Linear synchronous motors will be used in the guideways. This type of linear electric motor will keep all of the cars running at precisely the same speed at all times. Therefore the spacing between cars will never change. It will be virtually impossible for them to collide with each other. They will be like boxes on a conveyor belt--or like plug-in electric clocks that all keep exactly the same time because they are all running synchronously on the same alternating current. In a dualmode system synchronous propulsion will eliminate a large number of proximity sensors and velocity-control systems that would otherwise be needed, thereby greatly simplifying the system, reducing its cost, and increasing its reliability and safety.

Absolute synchronization of all of the cars on the guideways is essential to a safe high-speed high-capacity standardized national guideway system. That statement applies whether the vehicles are dualmode, single mode, or a combination of both (which they surely will be).

However, at this time the recognition that we must have a dualmode system and must start planning for it is much more important than premature concentration on the engineering details. Later we will attempt to optimize the balance between the many requirements, including high capacity, safety, speed, utility, long life, acceptability to the public, environmental factors, fossil fuel depletion, overall energy consumption, cost of the guideways, and cost of the vehicles. There are several different approaches to achieving most of these requirements, and time will tell which combination wins out.


There will be an interim period when only part of the dualmode guideways are complete, and only a few people will have yet purchased the new nonpolluting dualmode cars. In order to make the available guideways useful to all during this interim period, existing automobiles will be driven onto pallets designed to run on the guideways. Even after most people have true dualmode cars, and after most of the guideways are complete, some pallets will still be used to accommodate not only a few automobiles, but also boats and other trailer loads.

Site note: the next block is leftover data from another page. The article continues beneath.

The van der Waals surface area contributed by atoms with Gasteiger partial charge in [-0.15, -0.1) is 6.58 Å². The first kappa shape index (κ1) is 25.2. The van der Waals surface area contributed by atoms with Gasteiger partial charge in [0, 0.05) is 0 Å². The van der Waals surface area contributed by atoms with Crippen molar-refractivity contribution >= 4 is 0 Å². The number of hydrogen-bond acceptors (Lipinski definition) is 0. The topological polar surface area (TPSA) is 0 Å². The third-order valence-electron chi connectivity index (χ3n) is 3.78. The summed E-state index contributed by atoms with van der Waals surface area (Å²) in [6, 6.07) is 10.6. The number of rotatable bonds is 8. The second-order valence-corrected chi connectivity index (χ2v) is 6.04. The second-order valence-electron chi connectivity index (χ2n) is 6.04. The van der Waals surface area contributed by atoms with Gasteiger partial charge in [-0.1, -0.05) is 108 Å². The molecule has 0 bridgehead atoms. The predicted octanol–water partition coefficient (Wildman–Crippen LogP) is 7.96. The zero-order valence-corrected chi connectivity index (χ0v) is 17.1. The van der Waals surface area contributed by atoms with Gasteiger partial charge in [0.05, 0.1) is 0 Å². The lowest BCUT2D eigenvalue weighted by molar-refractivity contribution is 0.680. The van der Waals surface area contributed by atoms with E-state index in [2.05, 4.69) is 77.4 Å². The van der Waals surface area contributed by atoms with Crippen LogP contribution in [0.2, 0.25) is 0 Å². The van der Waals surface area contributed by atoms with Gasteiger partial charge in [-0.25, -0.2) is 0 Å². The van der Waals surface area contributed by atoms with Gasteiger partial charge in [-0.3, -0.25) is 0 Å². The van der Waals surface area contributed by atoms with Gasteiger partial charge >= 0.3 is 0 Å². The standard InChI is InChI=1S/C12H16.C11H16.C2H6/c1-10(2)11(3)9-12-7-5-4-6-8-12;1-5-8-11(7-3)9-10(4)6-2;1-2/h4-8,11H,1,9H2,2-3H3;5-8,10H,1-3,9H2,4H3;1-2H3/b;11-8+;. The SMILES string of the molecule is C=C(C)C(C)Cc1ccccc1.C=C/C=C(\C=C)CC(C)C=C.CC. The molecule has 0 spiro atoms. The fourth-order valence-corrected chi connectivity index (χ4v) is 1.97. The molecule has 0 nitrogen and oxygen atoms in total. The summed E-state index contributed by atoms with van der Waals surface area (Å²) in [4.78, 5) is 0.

Private cars are considered bad these days, and so is urban sprawl. But when we examine the basics we find that neither cars nor sprawl are inherently bad. The things that make both of them seem bad are pollution, fuel depletion, the increasing area of land covered with concrete, and traffic congestion. But these bad byproducts of cars and sprawl will be eliminated by a dualmode system. Both urban sprawl and private cars are basically wonderful, because they contribute to fulfilling life styles.


We can't simply continue patching the obsolete transportation systems we now have. The patches are obviously not working, because the situation keeps getting worse rather than better. More and more people see that none of the conventional things being proposed will do much good. Trains and automobiles are over a hundred years old; they were nineteenth-century inventions. They are obsolete. The only way to get high capacity and safe high speeds, keep the wonderful advantages of private cars, and also solve most of our transportation-related environmental problems is to design and build a revolutionary system for 21st century traffic and life styles using 21st century technology. We will, because there is no other satisfactory choice.


In democracies "Thou shalt not drive" commandments are unacceptable. Since people won't give up their cars, and more people are getting cars, it doesn't help measurably to build more transit or new kinds of transit. Twenty-five years ago transit accounted for five percent of urban travel. Now, with car use almost universal, transit averages perhaps two percent. Earlier urban transit systems were financially profitable because there was a huge market for their services, but now subsidies pay most transit costs.